Recently, a new domestically produced stealth frigate made a stunning debut at a PLA Navy shipyard. The vessel incorporates advanced technologies such as full stealth design, integrated radio frequency systems, and stealth cannons, marking a significant leap in the technological capabilities of Chinese surface naval vessels. However, the identity of the buyer for this distinctive frigate, which stands in stark contrast to the existing PLA Navy surface fleet, remains the biggest secret.
The new stealth frigate, hereafter referred to as the “stealth vessel,” is positioned next to a 054A-class frigate undergoing maintenance. Comparing the sizes of the two vessels, the stealth vessel has noticeably less displacement than the 054A, but their freeboard heights are almost identical, with the superstructure of the stealth vessel even slightly higher. From this perspective, the stealth vessel is estimated to have a displacement of around 2000 tons, categorizing it as a light, multi-role frigate primarily designed for nearshore combat missions with some capability for open-sea operations.
The most distinctive feature of the stealth vessel is its full stealth design, seamlessly integrating the hull and superstructure into a smooth and streamlined surface with no vertical or fractured elements. The deck is also concealed, with conventional equipment such as anchors and cables positioned below the deck to control the radar cross-section (RCS) of the vessel. The mast employs a comprehensive mast system, achieving organic unity between electronic devices and superstructure, further reducing the RCS of the vessel.
One remarkable feature is the use of a full stealth turret for the main cannon. The turret has a rhomboid shape, with the gun barrel retracting into the turret when not in use and extending only during firing. This marks the first application of a full stealth turret in Chinese surface naval vessels, signifying a shift towards the era of fully stealthy Chinese surface ships. The size of the turret suggests it may house a 76mm or 57mm caliber naval gun.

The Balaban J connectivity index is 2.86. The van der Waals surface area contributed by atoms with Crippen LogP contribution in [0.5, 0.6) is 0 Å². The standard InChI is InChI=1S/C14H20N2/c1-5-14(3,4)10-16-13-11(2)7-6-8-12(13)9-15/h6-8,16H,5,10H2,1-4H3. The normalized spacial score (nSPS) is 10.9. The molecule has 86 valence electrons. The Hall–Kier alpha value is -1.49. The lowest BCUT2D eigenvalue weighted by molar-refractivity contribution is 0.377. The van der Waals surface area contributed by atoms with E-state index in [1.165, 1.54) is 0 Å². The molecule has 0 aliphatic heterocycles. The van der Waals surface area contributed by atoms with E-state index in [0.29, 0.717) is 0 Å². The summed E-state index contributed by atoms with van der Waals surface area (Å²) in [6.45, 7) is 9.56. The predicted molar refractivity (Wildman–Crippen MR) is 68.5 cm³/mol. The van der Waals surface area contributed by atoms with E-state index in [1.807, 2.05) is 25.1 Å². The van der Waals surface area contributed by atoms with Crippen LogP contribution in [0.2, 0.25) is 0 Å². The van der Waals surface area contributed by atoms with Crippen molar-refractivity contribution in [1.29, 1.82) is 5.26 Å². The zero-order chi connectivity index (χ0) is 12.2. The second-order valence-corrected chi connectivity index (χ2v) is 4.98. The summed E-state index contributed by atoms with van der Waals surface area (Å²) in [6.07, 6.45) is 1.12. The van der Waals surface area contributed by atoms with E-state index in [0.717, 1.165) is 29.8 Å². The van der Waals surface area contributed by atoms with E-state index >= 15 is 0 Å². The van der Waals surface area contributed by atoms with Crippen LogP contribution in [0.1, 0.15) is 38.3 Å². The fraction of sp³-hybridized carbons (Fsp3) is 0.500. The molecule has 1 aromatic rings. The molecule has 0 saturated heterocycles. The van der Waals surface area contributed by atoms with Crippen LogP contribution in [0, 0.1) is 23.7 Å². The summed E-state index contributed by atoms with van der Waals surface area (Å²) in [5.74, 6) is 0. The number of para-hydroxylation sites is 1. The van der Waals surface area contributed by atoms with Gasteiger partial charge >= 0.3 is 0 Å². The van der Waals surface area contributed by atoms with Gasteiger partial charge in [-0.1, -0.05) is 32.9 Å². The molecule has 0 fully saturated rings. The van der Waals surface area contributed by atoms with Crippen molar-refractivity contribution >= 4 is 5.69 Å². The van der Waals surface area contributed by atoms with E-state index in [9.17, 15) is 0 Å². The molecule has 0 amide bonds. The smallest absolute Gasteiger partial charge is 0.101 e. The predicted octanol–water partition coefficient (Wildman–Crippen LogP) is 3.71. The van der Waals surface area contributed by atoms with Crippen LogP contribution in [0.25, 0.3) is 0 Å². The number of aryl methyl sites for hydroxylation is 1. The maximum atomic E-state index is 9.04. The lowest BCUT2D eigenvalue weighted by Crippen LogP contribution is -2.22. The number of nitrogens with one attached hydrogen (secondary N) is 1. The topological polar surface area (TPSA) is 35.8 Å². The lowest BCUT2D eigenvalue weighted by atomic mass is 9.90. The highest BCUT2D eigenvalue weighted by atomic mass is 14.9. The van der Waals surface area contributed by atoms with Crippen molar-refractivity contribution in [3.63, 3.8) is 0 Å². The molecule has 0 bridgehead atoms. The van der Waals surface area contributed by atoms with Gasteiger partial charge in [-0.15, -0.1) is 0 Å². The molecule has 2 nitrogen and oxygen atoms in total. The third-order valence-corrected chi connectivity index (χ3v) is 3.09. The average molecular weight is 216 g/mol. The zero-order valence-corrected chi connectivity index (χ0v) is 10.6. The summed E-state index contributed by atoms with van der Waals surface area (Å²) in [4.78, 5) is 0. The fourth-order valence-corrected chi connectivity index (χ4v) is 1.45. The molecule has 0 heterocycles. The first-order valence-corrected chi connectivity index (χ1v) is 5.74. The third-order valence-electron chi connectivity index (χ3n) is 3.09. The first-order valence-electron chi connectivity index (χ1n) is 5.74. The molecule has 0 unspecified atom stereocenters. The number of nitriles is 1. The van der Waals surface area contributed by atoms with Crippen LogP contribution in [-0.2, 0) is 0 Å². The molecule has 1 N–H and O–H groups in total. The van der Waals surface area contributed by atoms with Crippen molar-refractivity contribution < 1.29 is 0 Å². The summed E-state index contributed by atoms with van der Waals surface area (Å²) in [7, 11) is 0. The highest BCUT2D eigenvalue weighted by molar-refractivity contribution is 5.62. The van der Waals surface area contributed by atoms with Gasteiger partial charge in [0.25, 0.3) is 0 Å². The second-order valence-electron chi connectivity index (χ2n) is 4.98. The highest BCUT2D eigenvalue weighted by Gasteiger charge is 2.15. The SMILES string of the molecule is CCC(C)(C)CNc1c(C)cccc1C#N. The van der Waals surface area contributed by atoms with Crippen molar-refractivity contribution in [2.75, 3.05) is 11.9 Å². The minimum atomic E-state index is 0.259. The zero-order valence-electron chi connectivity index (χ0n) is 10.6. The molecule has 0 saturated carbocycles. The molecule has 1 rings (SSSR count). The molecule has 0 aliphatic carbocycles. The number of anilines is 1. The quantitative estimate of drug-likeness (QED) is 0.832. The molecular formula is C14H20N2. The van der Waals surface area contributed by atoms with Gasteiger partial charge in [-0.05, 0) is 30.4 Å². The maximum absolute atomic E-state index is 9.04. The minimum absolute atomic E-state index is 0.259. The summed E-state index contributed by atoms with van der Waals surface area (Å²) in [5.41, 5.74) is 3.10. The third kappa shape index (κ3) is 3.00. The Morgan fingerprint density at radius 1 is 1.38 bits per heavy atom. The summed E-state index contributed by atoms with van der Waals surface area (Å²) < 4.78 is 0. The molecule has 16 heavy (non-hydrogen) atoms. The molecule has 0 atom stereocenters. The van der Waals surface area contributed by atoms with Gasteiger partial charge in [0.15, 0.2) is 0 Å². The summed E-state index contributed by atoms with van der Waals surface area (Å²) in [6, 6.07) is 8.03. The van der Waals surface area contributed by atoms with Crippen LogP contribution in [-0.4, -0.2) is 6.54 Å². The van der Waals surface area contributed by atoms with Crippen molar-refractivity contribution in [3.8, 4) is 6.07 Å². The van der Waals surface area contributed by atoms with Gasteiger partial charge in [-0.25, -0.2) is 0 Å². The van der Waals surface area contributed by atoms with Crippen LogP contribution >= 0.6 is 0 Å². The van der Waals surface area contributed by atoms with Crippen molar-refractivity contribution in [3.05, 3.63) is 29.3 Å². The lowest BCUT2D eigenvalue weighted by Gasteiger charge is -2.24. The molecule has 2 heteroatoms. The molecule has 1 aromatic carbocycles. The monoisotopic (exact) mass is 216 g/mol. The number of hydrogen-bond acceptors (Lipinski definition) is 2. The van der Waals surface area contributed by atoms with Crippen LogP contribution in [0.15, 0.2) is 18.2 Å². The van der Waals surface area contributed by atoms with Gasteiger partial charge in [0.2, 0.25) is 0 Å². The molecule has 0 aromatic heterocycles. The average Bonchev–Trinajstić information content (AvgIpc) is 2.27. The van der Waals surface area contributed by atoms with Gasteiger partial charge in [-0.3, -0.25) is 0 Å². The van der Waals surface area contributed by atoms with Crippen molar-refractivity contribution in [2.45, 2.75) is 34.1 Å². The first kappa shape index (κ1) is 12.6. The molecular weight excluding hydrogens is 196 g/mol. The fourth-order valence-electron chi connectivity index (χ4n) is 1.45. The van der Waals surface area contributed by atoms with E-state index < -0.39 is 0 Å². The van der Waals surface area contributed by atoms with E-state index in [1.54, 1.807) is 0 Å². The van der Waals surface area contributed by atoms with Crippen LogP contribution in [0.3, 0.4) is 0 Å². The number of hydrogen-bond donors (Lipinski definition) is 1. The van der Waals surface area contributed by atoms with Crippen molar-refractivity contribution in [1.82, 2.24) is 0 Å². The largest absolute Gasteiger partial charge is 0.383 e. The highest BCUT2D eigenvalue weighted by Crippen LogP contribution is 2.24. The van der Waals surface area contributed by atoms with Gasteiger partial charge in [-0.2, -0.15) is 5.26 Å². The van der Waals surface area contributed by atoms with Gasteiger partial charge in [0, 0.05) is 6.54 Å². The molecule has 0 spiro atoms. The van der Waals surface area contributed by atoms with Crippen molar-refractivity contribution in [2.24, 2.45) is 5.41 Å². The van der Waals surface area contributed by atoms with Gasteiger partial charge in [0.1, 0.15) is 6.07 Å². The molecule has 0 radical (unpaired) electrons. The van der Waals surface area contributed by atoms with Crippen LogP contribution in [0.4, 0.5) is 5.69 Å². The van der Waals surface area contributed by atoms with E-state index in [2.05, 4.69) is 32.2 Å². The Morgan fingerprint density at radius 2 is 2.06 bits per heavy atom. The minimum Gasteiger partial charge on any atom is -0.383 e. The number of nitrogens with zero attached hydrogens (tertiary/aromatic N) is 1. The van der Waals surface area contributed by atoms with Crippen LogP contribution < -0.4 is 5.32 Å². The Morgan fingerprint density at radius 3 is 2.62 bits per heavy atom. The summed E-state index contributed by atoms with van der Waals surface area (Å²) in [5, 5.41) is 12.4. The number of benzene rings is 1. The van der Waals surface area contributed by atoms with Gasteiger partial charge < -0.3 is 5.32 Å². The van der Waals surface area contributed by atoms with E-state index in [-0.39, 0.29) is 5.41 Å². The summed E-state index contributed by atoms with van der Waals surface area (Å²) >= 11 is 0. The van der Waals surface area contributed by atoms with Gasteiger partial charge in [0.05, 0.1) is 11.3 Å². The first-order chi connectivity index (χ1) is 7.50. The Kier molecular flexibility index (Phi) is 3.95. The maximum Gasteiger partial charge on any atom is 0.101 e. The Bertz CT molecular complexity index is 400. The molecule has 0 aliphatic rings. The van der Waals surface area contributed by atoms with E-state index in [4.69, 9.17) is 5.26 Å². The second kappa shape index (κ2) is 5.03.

The trend of full stealth naval cannons was initiated by the Swedish Navy’s Visby-class stealth patrol vessel, which employed a 57mm fully automatic naval cannon designed by Bofors and featured a fully retractable stealth design. The U.S. Navy’s Zumwalt-class destroyer later adopted a similar concept, designing a fully retractable structure for its two 155mm main guns. Previous displays included various stealth naval cannon systems, such as the URWS-type unmanned stealth remote weapon station, which also featured full stealth design but was smaller in size, using a 35mm machine gun and primarily applied to vessels under 1000 tons. The latest model of the 76mm naval cannon for export, the NG16-1A, has a more compact design than the currently widespread PJ26, but unfortunately, its gun barrel still lacks a stealth retractable design, deviating from the characteristics of the new frigate’s naval cannon.
Behind the main gun of the stealth vessel is a noticeably elevated platform with vertical launch systems, likely accommodating 8 or 16 cells. This design is intended to house larger and deeper vertical launch units to accommodate larger missiles. In conflicts like the Russia-Ukraine confrontation, the Russian Navy frequently used small missile ships of eight to nine hundred tons, launching caliber cruise missiles to attack key targets in Ukraine’s depth. This tactic made a lasting impression.
Cruise missiles, once exclusive to destroyers and even cruisers for deep strikes, are now accessible to vessels under a thousand tons with the decreasing threshold for large vertical launch systems. This provides small naval vessels with a flexible and maneuverable long-range strike capability, making it particularly attractive.